Wednesday, March 30, 2016

Tips for Homeschooling a Child with Autism

Homeschooling kids with special needs presents a unique set of challenges, and no two kids are the same. In our world, Autism and ADHD rule the roost. After homeschooling K-5th so far, I've learned a few tips and tricks to make things go more smoothly. 


1.) Break up the work
Kids with autism are usually very literal and concrete thinkers. If I put a large textbook in front of Mr. B he thinks he has to finish the entire book at one sitting. I will rebind books into smaller segements, X out the consumable page and make copies for our own use (if needed, contact the vendor and explain your situation to make sure you aren't violating copyright!) Or I will put in page dividers. When possible, I use curriculum choices such as Memoria Press that has smaller student books that are sectioned in a manner that he can see how much he has to complete at one sitting. It's also great to find products that allow for copies or encourage it. Online curriculum like A+ Interactive Math or SuperTeacherWorksheets.com  is great because you can print off the worksheets as they are needed.


2.) Take Breaks
Sensory diets are a breeze to work into your homeschool day. You are in control so you can take a break when needed, spend extra time when needed, or even take a whole day off when needed. Kids learn by more than just book and paper work, you can choose to watch documentaries, do fun hands on activities, or nature walks. 


3.) Promote self paced learning. 
I do not want to have to prompt Mr. B to attend to task all the time so I promote self paced learning. I choose products that are easily navigable for him to see what needs to be finished, and the way to get there. UnLock Math is great for this. Each section for the lessons has a path of sorts that your child can follow to know what to do and when. I will also use worksheets and page dividers. I do not care what order he does his work in, so long as he finishes it all. 


4.) Take it Easy
Don't put too much stress on your child. Try to promote a love of learning so that they will be eager to learn on their own. 


5.) Cater to your child's strengths
Mr. B LOVES meteorology. So we use it. I earned a minor in meteorology because I used my college meteorology classes as a reward for Mr. B behaving well in my other classes. I will use weather books as reading, science, and geography. I will use weather programs as a reward for finishing his school work in an acceptable time frame. And we will do weather themed lesson work.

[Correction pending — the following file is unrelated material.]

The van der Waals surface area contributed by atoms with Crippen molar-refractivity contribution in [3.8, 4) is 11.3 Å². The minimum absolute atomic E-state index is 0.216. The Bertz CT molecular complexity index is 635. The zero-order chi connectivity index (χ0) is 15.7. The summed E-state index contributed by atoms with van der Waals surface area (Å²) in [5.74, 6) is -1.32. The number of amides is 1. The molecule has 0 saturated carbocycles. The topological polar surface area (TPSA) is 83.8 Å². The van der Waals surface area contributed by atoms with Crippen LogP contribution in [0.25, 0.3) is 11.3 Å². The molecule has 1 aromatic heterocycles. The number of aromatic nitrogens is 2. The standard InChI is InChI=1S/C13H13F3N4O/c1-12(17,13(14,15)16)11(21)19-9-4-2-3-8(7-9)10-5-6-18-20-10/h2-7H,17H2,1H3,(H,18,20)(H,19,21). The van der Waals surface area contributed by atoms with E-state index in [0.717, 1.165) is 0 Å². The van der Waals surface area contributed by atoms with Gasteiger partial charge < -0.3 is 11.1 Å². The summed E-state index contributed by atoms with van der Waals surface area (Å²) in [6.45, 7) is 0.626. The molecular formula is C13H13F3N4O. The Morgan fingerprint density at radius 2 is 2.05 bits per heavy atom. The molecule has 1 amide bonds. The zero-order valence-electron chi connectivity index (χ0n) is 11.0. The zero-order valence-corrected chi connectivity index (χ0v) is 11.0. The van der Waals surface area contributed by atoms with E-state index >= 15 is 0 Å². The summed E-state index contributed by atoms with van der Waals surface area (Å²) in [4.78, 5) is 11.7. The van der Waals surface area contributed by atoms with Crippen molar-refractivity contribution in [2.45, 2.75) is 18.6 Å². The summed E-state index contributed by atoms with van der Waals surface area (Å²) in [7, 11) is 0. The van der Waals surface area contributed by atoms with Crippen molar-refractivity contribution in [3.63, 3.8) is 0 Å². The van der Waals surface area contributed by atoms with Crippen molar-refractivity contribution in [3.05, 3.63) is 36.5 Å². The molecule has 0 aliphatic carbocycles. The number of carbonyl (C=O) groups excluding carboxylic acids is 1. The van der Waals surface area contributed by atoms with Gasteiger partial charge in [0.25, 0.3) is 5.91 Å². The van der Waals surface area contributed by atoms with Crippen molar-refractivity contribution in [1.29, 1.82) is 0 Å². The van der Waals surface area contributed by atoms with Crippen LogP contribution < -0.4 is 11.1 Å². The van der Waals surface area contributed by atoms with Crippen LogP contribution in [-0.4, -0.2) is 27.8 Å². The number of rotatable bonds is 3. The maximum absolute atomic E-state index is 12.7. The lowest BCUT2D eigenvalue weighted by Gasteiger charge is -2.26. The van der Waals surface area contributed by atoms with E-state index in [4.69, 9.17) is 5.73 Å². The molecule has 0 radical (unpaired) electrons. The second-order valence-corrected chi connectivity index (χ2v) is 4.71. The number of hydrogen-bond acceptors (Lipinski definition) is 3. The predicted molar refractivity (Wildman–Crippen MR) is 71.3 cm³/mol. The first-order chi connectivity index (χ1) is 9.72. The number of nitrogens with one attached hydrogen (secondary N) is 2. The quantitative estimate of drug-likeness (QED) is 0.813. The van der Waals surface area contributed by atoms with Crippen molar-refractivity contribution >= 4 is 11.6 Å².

6.) Hands on or multisensory are the ways to go!
We LOVE hands on learning! We LOVE multisensory learning! Homeschool in the Woods is a GREAT history program for autism since it is hands on, crafty, and easily self paced. Dynamic Literacy WordBuildOnline is a great language arts spelling/reading/word stuff program for autism since it is multisensory and it uses a different approach to spelling (spelling for meaning vs. spelling for hearing.) 


7.) Realize your child's academic abilities
It's ok for your child to be on a collegiate level in reading and a 2nd grade level in writing. Knowing this will enable you to build up the writing skills! There is power in knowledge, and knowing your child's abilities will give you the ability to build those skills that are lacking. Look for placement tests to determine your child's level. Take the test multiple times. Some days your child may just be having a bad day and will test lower than they would otherwise. 


8.) Social skills and daily living skills. 
Homeschooling is GREAT for autism for social skills and daily living skills. Thanks to homeschooling, I can take Mr. B out in the real world to teach him how to socialize in the way he will need to know as an adult. I can teach him how to grocery shop, do banking, buy a car, go to the doctor, fill out papers, and conduct himself in a wide variety of settings. We can work on daily living skills such as basic personal hygiene, household chores, etc. All of this would be lacking in a public school setting. 


Homeschooling is a great choice for autism. You can foster a love of learning in your child and encourage your child to develop the means to learn on his/her own. You can take the time to teach the skills they need in order to live productive lives, and you can do so in a one on one fashion that the public school system can not provide. 
Check out my fellow Crew Mates to read more Homeschool Tips for Parents! 
Jeniffer @ Thou Shall Not Whine
Jennifer @ A Peace of Mind
Jennifer @ Faithful Homestead
Joelle @ homeschooling for His Glory
Joesette @ Learning Curve
Kari @ Random Acts of Boyhood
Katie @ Katie's Daily Life
Kemi @ Homemaking Organized
Kim @ Homestead Acres
Kylie @ Our Worldwide Classroom
5 Days of Tips for Homeschool Parents

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